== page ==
MOSCOW – Russian President Vladimir Putin won the green light from parliament Saturday to send troops into Ukraine after a bloody three-month uprising swept new pro-EU leaders to power while also sparking unrest in the pro-Kremlin Crimean peninsula.
The stark escalation in what threatens to become the worst crisis in relations between Moscow and the West since the Cold War came as Kalashnikov-wielding militia hoisted the Russian flag over Crimean government buildings and seized control of the peninsula’s airports.
Pro-Kremlin rallies also swept several big eastern and southern Ukrainian cities whose cultural links to Moscow stretch back centuries and whose economic survival depends largely on Russian trade.
Putin’s shock decision to seek the upper house of parliament’s authorisation to use force in the ex-Soviet country of 46 million came less than a day after US President Barack Obama warned that any such action would carry “costs” for Moscow.
Putin had remained silent since Ukraine’s parliament on February 22 ousted Moscow-backed president Viktor Yanukovych — who has since fled to Russia — after a week of carnage in Kiev that claimed nearly 100 lives.
The vast country’s bloodiest crisis since its 1991 independence erupted with Yanukovych’s decision in November to reject a deal that would have opened Ukraine’s door to eventual EU membership in favour of tighter ties with old master Moscow.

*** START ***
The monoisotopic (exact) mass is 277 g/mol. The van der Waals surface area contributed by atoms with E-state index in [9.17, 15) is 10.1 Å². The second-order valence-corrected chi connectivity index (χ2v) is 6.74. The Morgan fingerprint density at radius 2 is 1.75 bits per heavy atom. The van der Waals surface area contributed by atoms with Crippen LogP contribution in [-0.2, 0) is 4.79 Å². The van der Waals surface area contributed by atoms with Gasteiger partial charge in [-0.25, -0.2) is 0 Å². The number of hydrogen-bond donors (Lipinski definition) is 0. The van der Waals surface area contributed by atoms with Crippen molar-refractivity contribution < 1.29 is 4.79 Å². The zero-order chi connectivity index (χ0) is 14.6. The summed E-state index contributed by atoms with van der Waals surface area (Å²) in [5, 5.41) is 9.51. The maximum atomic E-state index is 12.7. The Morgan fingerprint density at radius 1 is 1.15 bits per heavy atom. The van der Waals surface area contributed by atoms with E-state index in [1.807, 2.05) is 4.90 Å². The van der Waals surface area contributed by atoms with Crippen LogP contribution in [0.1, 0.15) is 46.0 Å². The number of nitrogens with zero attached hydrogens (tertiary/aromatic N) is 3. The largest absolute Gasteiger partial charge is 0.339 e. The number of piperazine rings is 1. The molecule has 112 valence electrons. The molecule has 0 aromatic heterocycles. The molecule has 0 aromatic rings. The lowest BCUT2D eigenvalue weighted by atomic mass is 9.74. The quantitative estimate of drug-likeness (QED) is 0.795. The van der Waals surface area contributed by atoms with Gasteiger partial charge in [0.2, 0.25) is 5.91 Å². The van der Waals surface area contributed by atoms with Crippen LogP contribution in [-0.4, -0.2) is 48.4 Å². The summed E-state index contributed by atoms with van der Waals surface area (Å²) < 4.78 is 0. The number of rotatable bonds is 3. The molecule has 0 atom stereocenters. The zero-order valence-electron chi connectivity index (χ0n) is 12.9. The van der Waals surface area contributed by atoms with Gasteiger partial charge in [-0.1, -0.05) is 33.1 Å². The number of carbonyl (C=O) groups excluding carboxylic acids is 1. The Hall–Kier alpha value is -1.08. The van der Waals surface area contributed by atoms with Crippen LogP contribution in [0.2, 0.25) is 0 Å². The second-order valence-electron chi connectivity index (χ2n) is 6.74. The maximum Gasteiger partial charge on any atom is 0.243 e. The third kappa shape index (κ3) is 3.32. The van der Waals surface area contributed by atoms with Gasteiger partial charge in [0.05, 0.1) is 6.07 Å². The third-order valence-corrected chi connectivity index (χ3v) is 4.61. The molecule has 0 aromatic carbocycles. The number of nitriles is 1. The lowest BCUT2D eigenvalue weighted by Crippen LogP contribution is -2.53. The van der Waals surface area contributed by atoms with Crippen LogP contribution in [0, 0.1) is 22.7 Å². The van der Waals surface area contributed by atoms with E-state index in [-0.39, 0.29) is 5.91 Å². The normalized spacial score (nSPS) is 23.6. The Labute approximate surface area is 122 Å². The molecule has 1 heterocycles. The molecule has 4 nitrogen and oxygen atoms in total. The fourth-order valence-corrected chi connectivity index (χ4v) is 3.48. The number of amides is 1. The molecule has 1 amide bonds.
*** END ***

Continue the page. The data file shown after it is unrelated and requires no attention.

The Kremlin said Saturday that Putin had asked the upper house to authorise force “in connection with the extraordinary situation in Ukraine and the threat to the lives of Russian citizens”.
“I submit to the Federation Council a request to use the armed forces of the Russian Federation on Ukrainian territory until the normalisation of the political situation in that country,” the Kremlin quoted Putin as saying.
Putin said Russia also had to protect servicemen of the Black Sea Fleet that is based in Crimea’s port town of Sevastopol “fully in line with an international accord”.
The Federation Council unanimously approved Putin’s request after a lightning-fast debate.
Upper chamber chair Valentina Matviyenko also ordered the Council’s foreign affairs committee to ask Putin to recall Russia’s ambassador from the United States.
Matviyenko suggested sending in a “limited contingent” — a phrase that echoed the language used for the Soviet Union’s invasion of Afghanistan in 1979.
The size of the contingent was not indicated, and a senior senator said that would be up to Putin.
Ukraine’s Defence Minister Igor Tenyukh had earlier told the new cabinet’s first session that Russia had already sent 30 armoured personnel carriers and 6,000 additional troops into Crimea to help pro-Kremlin militia gain broader independence from the new pro-EU leaders in Kiev.
Thousands of Ukrainians gathered on central Kiev’s iconic Independence Square — the crucible of both the latest wave of protests and the 2004 Orange Revolution that first nudged Ukraine on a westward course — within minutes of the Russian senators’ vote.
– Crimea appeal for help –
Putin’s move came after an appeal for help from Crimea’s newly chosen premier Sergiy Aksyonov — a ruler not recognised by Kiev and appointed by regional lawmakers after gunmen seized the parliament building in the regional capital Simferopol on Thursday.